Are you stuck in a colourful rut? Don’t know your chartreuse from your cerulean? Just what is puce, anyway? (Hint: these are all colours.)
Don’t despair. Choosing colours is easy if you follow a few simple rules – and you can even apply these to your everyday wardrobe choices.
School or club colours
First things first: if you’re making a yearbook for your school or club, don’t forget your school/club colours! If you have school houses, you could also include your individual house colours on your form pages.
Now for the fun part:
The Colour Wheel
Don’t be intimidated by the wheel! Using it is way easier than it may at first appear. There’s a few ways to approach the wheel to help you choose colour schemes:
This means choosing colours that are direct opposites to each other on the wheel, such as blue and orange.
Sometimes complementary colours will go well together, but more often they just clash – just like that time Timmy wore a bright orange shirt with deep blue jeans to the SPC Yearbooks office. Gross. He looked like a sad traffic cone. Don’t be like Timmy.
However, if, for example, Timmy had chosen to wear blue trainers with orange laces, that could have been cool. If you’re going to go with complementary colours, you need to be tasteful about it; use complementary colours sparingly, or you may distract readers from the text and pictures.
Split complementary colours
If you don’t like the clash, try choosing one of the colours next to the complementary instead; in our example, this would mean pairing orange with violet or teal.
Split complementary colours are a bit more chilled out and sophisticated – something that Timmy would never understand.
If you want to go for a more calming approach, choose colours that are next to each other on the colour wheel. For example, if you want to use orange, you could pair it with vermilion or amber. You could even use all three.
I once sat opposite Timmy while he ate an unpeeled orange. He cried afterwards.
The triad of colours
Choose one colour on the wheel, and then draw an equilateral triangle to find two others (that’s a triangle with equal sides). In our example, that would be blue, magenta, and amber.
Use the brightest colour – in our case, amber – sparingly to highlight small details or areas of interest, and fill out the page with the other two colours.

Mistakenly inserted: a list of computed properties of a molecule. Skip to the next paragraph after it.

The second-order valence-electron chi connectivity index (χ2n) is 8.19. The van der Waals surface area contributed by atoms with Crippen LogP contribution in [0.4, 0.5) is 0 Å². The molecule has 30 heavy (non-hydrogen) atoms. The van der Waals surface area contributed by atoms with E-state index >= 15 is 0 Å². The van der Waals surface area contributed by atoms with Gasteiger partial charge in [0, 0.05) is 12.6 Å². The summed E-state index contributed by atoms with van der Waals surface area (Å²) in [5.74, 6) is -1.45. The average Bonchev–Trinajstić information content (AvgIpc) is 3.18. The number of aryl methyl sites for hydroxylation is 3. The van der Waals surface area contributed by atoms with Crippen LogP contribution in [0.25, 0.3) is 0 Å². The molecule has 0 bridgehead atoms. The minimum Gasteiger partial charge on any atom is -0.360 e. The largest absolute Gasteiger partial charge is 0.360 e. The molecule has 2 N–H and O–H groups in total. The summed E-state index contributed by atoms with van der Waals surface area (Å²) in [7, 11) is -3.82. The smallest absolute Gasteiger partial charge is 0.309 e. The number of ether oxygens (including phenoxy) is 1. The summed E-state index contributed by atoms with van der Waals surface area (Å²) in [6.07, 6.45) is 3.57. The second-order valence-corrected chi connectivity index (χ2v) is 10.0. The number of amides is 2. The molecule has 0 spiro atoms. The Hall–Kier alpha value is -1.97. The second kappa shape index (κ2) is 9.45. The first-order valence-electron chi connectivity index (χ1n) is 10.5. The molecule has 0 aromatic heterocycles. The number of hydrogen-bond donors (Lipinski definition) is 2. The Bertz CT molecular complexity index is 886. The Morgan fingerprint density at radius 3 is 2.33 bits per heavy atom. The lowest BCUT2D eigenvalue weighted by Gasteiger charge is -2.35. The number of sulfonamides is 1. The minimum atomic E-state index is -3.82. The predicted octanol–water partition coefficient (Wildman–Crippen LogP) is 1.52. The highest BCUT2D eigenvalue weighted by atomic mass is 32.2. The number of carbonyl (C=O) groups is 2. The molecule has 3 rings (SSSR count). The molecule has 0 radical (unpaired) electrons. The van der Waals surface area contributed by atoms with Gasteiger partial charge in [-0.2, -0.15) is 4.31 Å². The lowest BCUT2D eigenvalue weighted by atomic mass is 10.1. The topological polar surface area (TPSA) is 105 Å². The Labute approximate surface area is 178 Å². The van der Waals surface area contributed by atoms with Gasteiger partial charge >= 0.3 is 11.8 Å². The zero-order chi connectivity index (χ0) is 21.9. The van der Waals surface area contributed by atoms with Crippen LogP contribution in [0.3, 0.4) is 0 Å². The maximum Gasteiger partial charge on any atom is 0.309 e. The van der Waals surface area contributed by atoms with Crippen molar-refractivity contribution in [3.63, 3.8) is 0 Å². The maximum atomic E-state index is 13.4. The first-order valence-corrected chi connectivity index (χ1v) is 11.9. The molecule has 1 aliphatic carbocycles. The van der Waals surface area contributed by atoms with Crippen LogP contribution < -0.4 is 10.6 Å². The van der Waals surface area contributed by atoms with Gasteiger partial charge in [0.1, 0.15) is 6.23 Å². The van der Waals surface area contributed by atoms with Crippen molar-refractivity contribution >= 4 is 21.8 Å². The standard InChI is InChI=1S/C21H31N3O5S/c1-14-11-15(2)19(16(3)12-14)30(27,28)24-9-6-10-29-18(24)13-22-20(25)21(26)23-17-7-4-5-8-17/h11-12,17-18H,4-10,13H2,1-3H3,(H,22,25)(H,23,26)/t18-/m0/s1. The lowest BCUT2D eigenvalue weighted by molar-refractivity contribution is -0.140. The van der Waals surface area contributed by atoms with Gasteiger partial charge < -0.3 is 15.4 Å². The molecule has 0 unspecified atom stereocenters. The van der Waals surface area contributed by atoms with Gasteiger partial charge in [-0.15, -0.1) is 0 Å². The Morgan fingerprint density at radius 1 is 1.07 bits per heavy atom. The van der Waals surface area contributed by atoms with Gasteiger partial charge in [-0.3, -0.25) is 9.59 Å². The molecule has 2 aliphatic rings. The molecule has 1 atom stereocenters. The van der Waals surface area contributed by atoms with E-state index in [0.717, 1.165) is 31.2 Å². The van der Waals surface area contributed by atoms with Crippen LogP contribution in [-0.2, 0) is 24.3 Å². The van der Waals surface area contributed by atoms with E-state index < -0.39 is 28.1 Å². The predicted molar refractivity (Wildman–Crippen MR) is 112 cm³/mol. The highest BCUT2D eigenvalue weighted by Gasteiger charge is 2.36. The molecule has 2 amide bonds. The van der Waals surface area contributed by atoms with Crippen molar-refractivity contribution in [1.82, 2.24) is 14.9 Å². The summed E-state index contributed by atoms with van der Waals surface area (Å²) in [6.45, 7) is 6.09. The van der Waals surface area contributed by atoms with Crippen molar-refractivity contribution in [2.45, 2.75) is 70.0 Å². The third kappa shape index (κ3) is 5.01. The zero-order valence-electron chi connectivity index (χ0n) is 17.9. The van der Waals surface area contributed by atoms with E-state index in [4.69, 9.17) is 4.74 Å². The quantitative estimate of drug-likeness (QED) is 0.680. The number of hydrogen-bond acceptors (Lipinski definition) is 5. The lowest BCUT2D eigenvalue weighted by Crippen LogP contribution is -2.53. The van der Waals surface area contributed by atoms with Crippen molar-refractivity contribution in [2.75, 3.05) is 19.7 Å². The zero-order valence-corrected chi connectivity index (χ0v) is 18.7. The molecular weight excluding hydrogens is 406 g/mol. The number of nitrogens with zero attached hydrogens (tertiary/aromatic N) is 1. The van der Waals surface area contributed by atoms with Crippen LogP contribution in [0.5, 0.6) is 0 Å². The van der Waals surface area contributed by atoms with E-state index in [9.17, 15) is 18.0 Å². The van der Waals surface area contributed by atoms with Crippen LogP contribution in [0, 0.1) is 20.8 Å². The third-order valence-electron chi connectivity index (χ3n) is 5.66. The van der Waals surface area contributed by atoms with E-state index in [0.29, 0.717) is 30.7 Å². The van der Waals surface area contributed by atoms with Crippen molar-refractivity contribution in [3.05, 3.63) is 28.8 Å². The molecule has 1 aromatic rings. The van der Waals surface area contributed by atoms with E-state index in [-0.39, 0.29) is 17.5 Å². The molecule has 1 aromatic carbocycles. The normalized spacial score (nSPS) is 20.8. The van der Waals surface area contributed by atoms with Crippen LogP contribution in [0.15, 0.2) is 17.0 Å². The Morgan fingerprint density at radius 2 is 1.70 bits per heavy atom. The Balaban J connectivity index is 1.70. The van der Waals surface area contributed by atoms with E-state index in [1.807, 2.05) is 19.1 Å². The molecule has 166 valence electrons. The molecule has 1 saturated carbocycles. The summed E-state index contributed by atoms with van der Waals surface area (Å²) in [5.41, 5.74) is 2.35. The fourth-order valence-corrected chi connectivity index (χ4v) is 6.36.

I bought Timmy a one-way ticket to visit the Bermuda triangle for his birthday. It didn’t work. He came back.
Go mono (or mostly mono)
If you don’t want to faff around with the colour wheel, single-colour designs following your school or club colour can look classy and elegant, if you’re into that kind of thing. Just make sure to leave plenty of blank, white space. Just like the empty space in Timmy’s head.
Sometimes, chucking everything and the kitchen sink at something can drive a sense of excitement. What would Smarties be if they just came in one colour? (Okay, I’ll be honest – the orange ones are best anyway.)
Just remember that if you’re going to try to do this, use your colours cleverly, not randomly. Use bold colours to create interest, but don’t distract readers with overly flashy colours. Try using solid block pastel shades, and stick to a maximum of five different colours.
Whatever you choose, consistency is key. Keep your use of colour consistent throughout your yearbook, and be careful not to overuse colour and make your text difficult to read. In general, writing looks best as black on a white background – there’s no need to reinvent this.
Rules are made to be broken. If your colour choices look great and they don’t follow the rules above, that’s brilliant – go with it!
Final important points
- Using Yearbook Hub, the ultimate online yearbook builder, you can play around with your use of colour until you get it just right. Sign up for a free trial account and get clicking!
- Nobody likes Timmy.